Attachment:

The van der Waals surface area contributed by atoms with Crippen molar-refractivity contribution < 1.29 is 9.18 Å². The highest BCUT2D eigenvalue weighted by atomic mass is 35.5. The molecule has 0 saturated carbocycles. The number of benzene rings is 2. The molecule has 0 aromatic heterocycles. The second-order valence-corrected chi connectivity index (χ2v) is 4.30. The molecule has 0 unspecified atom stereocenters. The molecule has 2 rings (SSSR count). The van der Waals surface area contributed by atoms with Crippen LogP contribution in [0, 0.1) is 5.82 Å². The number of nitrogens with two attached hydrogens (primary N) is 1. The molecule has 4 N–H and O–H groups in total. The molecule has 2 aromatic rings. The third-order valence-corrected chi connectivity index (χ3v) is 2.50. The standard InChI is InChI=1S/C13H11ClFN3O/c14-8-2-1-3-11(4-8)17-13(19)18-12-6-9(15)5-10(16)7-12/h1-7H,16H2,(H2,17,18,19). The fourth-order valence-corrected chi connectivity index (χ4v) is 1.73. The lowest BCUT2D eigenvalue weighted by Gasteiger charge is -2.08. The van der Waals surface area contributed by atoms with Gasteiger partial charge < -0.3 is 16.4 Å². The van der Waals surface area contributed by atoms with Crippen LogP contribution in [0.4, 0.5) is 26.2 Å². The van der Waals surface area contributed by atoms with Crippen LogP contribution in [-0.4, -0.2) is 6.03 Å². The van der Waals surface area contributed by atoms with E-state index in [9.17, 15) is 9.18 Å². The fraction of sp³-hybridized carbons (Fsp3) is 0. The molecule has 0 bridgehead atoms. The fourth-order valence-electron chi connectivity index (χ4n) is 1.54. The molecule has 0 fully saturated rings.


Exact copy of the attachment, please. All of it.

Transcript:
The van der Waals surface area contributed by atoms with Crippen molar-refractivity contribution < 1.29 is 9.18 Å². The highest BCUT2D eigenvalue weighted by atomic mass is 35.5. The molecule has 0 saturated carbocycles. The number of benzene rings is 2. The molecule has 0 aromatic heterocycles. The second-order valence-corrected chi connectivity index (χ2v) is 4.30. The molecule has 0 unspecified atom stereocenters. The molecule has 2 rings (SSSR count). The van der Waals surface area contributed by atoms with Crippen LogP contribution in [0, 0.1) is 5.82 Å². The number of nitrogens with two attached hydrogens (primary N) is 1. The molecule has 4 N–H and O–H groups in total. The molecule has 2 aromatic rings. The third-order valence-corrected chi connectivity index (χ3v) is 2.50. The standard InChI is InChI=1S/C13H11ClFN3O/c14-8-2-1-3-11(4-8)17-13(19)18-12-6-9(15)5-10(16)7-12/h1-7H,16H2,(H2,17,18,19). The fourth-order valence-corrected chi connectivity index (χ4v) is 1.73. The lowest BCUT2D eigenvalue weighted by Gasteiger charge is -2.08. The van der Waals surface area contributed by atoms with Gasteiger partial charge < -0.3 is 16.4 Å². The van der Waals surface area contributed by atoms with Crippen LogP contribution in [0.4, 0.5) is 26.2 Å². The van der Waals surface area contributed by atoms with Crippen LogP contribution in [-0.4, -0.2) is 6.03 Å². The van der Waals surface area contributed by atoms with E-state index in [9.17, 15) is 9.18 Å². The fraction of sp³-hybridized carbons (Fsp3) is 0. The molecule has 0 bridgehead atoms. The fourth-order valence-electron chi connectivity index (χ4n) is 1.54. The molecule has 0 fully saturated rings.